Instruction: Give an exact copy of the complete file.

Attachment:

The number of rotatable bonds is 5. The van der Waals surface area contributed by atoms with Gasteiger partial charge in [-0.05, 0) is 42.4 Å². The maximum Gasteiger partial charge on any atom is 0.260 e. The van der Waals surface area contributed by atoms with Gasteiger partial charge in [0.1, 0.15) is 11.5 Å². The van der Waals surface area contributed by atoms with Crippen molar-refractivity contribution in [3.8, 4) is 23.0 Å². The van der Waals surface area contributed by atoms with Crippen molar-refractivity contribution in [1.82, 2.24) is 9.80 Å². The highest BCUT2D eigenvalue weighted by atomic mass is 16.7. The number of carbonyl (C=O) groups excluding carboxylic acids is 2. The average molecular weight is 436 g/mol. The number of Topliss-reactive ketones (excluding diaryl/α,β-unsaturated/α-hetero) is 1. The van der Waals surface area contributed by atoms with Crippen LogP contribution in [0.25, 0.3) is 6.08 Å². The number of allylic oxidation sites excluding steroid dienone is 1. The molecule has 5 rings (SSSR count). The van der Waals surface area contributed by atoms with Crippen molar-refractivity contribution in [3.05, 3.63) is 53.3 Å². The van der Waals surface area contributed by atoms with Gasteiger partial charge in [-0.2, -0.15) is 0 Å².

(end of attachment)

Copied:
The number of rotatable bonds is 5. The van der Waals surface area contributed by atoms with Gasteiger partial charge in [-0.05, 0) is 42.4 Å². The maximum Gasteiger partial charge on any atom is 0.260 e. The van der Waals surface area contributed by atoms with Gasteiger partial charge in [0.1, 0.15) is 11.5 Å². The van der Waals surface area contributed by atoms with Crippen molar-refractivity contribution in [3.8, 4) is 23.0 Å². The van der Waals surface area contributed by atoms with Crippen molar-refractivity contribution in [1.82, 2.24) is 9.80 Å². The highest BCUT2D eigenvalue weighted by atomic mass is 16.7. The number of carbonyl (C=O) groups excluding carboxylic acids is 2. The average molecular weight is 436 g/mol. The number of Topliss-reactive ketones (excluding diaryl/α,β-unsaturated/α-hetero) is 1. The van der Waals surface area contributed by atoms with Crippen LogP contribution in [0.25, 0.3) is 6.08 Å². The number of allylic oxidation sites excluding steroid dienone is 1. The molecule has 5 rings (SSSR count). The van der Waals surface area contributed by atoms with Crippen molar-refractivity contribution in [3.05, 3.63) is 53.3 Å². The van der Waals surface area contributed by atoms with Gasteiger partial charge in [-0.2, -0.15) is 0 Å².